Hammond appears to believe that the Claytons were “pendent party defendants” because they suffered a loss for which Hammond may be liable. Hammond, however, misunderstands the concept of pendent party jurisdiction. The supplemental jurisdiction statute embraces and consolidates what had formerly been known as the separate concepts of “pendent claim,” “pendent party,” and “ancillary” jurisdiction. See, e.g., Brazinski, 6 F.3d at 1181-82; Krueger v. Cartwright, 996 F.2d 928, 933 n. 6 (7th Cir.1993).4 Pendent party jurisdiction referred to the situation where a federal court exercised jurisdiction over claims involving parties not named in any independently cognizable federal claim. Finley v. United States, 490 U.S. 545, 556, 109 S.Ct. 2003, 2010-11, 104 L.Ed.2d 593 (1989); Bernstein v. Lind-Waldock & Co., 738 F.2d 179, 187 (7th Cir.1984). Thus, if a plaintiff asserted a federal law claim against one defendant, pendent party jurisdiction allowed the plaintiff to bring a related but jurisdictionally insufficient state law claim against an additional “pendent party” defendant. This caselaw clearly presupposes the existence of a claim by a pendent party plaintiff or against a pendent party defendant. See, e.g., Brazinski, 6 F.3d at 1181 (pendent party plaintiff); Bernstein, 738 F.2d at 187 (pendent party defendant). There is simply no support for Hammond's position that, because the Claytons suffered a loss for which Hammond could be liable, the district court could exercise pendent party jurisdiction over the Claytons, regardless of Hammond's failure to present a claim against them.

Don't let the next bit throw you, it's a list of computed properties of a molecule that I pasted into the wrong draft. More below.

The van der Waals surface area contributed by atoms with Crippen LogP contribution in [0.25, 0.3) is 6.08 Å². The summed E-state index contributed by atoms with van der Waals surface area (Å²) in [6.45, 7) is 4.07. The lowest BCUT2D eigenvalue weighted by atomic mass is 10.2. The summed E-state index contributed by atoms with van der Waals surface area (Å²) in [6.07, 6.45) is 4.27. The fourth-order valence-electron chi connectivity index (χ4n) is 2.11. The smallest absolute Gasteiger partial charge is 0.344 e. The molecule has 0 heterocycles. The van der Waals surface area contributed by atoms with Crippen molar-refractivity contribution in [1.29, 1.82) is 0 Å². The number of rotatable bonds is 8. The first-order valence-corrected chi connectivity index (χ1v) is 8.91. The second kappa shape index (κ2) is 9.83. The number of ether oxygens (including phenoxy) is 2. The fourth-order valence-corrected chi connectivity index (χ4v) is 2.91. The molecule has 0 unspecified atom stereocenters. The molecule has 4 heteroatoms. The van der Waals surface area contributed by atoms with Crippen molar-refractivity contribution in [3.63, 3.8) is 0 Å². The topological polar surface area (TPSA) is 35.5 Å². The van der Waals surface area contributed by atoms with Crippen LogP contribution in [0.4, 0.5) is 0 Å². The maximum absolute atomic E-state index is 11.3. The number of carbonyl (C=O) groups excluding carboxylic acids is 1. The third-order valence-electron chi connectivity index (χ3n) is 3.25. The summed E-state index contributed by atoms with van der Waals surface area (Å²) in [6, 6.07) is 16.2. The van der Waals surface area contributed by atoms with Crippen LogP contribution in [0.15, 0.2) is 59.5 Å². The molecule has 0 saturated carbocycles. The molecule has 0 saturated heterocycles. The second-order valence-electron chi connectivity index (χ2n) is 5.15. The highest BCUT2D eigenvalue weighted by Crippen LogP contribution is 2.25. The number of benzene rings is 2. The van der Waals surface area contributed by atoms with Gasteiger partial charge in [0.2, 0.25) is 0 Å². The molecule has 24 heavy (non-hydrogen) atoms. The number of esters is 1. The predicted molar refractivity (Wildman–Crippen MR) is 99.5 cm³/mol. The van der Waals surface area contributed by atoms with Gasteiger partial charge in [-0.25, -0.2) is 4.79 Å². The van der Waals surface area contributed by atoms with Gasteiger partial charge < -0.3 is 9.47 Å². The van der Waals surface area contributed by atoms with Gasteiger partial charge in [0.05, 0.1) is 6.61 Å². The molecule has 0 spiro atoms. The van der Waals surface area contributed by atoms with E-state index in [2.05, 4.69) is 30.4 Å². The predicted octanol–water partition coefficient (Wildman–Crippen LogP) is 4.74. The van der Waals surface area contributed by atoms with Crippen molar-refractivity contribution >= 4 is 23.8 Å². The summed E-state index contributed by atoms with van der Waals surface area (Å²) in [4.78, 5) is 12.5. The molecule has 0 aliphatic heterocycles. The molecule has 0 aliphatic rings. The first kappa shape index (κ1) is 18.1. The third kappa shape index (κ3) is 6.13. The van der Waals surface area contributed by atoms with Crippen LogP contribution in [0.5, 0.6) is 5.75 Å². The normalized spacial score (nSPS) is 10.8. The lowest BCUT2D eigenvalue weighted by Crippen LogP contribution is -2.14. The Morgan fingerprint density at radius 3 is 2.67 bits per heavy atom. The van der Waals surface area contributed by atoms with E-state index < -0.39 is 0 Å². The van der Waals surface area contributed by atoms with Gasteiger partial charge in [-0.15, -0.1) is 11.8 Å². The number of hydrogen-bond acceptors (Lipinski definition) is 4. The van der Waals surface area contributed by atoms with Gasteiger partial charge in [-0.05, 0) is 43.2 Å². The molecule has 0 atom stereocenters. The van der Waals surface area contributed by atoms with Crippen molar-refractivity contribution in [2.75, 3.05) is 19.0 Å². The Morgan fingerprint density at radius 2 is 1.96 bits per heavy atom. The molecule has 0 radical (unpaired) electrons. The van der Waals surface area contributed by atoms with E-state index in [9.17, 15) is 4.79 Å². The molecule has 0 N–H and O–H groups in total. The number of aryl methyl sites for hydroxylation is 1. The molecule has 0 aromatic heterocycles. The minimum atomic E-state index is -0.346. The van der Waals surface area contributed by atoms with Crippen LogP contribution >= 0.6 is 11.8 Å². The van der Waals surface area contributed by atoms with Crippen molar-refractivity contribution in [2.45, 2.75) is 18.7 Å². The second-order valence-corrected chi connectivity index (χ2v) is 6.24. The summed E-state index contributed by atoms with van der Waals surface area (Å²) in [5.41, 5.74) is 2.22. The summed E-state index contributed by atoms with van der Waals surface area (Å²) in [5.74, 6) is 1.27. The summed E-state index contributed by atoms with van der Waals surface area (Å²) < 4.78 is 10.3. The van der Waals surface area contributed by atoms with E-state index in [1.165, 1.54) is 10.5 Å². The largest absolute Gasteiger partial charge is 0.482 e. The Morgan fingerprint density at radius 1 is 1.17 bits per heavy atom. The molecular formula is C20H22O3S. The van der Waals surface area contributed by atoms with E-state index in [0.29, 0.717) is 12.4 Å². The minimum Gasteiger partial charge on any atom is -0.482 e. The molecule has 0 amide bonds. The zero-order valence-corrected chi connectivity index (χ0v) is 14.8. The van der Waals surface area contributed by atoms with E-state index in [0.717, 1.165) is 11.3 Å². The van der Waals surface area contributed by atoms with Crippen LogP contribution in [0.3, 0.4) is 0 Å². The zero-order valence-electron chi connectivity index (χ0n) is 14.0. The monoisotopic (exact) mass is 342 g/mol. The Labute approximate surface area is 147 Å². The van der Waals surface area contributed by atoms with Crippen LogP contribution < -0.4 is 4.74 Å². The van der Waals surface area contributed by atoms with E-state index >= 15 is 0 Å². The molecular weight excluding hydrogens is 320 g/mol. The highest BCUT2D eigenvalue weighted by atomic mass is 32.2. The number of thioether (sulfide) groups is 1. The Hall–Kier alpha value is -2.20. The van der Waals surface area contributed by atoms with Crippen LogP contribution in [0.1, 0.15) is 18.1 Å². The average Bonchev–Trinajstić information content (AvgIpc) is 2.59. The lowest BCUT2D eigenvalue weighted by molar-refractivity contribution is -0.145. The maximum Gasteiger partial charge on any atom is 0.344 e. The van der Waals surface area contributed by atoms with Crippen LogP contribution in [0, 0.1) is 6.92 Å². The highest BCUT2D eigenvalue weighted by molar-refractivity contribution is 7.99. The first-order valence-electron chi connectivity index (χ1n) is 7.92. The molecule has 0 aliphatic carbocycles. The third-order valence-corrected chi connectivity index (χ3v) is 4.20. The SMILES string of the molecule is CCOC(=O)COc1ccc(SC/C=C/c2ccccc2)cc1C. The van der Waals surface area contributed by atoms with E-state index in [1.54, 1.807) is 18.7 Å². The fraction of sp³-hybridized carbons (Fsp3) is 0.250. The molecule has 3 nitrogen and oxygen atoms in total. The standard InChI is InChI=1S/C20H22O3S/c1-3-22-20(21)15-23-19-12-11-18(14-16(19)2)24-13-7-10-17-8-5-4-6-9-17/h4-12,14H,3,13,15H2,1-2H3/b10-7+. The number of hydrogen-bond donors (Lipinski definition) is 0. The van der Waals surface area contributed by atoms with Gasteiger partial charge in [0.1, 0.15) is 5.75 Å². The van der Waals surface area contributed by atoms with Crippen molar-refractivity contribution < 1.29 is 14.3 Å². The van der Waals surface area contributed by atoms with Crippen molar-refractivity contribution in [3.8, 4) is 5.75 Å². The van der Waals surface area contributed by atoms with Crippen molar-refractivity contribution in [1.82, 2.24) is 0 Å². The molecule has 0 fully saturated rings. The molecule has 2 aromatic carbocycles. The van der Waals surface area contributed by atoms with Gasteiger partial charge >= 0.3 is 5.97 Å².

Hammond next contends that the Claytons should be joined under Fed.R.Civ.P. 19(a).5 This rule provides:
A person who is subject to service of process and whose joinder will not deprive the court of jurisdiction over the subject matter of the action shall be joined as a party in the action if (1) in the person's absence complete relief cannot be accorded among those already parties, or (2) the person claims an interest relating to the subject of the action and is so situated that the disposition of the action in the person's absence may (i) as a practical matter impair or impede the person's ability to protect that interest or (ii) leave any of the persons already parties subject to a substantial risk of incurring double, multiple, or otherwise inconsistent obligations by reason of the claimed interest.
Fed.R.Civ.P. 19(a). Rule 19 is designed to protect the interests of absent persons, as well as those already before the court, from duplicative litigation, inconsistent judicial determinations, or other practical impairment of their legal interests. See CP Nat'l Corp. v. Bonneville Power Admin., 928 F.2d 905, 911 (9th Cir.1991); 7 Charles A. Wright, Arthur R. Miller and Mary Kay Kane, Federal Practice and Procedure § 1602 at 21 (2d ed. 1986).
Hammond maintains that, because he might lose his farm to the Claytons, he cannot obtain “complete relief” from the officers without joinder of the Claytons. In his complaint, however, Hammond asked for money damages for the officers' actions and a declaration that the officers are liable for any remedies the Claytons can obtain for Hammond's default. If Hammond prevails on his Bivens action and his claim for tortious interference, his damages award would reflect any loss of property caused by the officers. Because Hammond could gain the relief he requested without joinder of the Claytons, “complete relief” could be accorded between Hammond and the officers. See, e.g., Perrian v. O'Grady, 958 F.2d 192, 196 (7th Cir.1992) (finding complete relief where plaintiff could obtain relief requested in complaint). In any event, Hammond has failed to demonstrate how joining the Claytons in this action could prevent the loss of his farm.6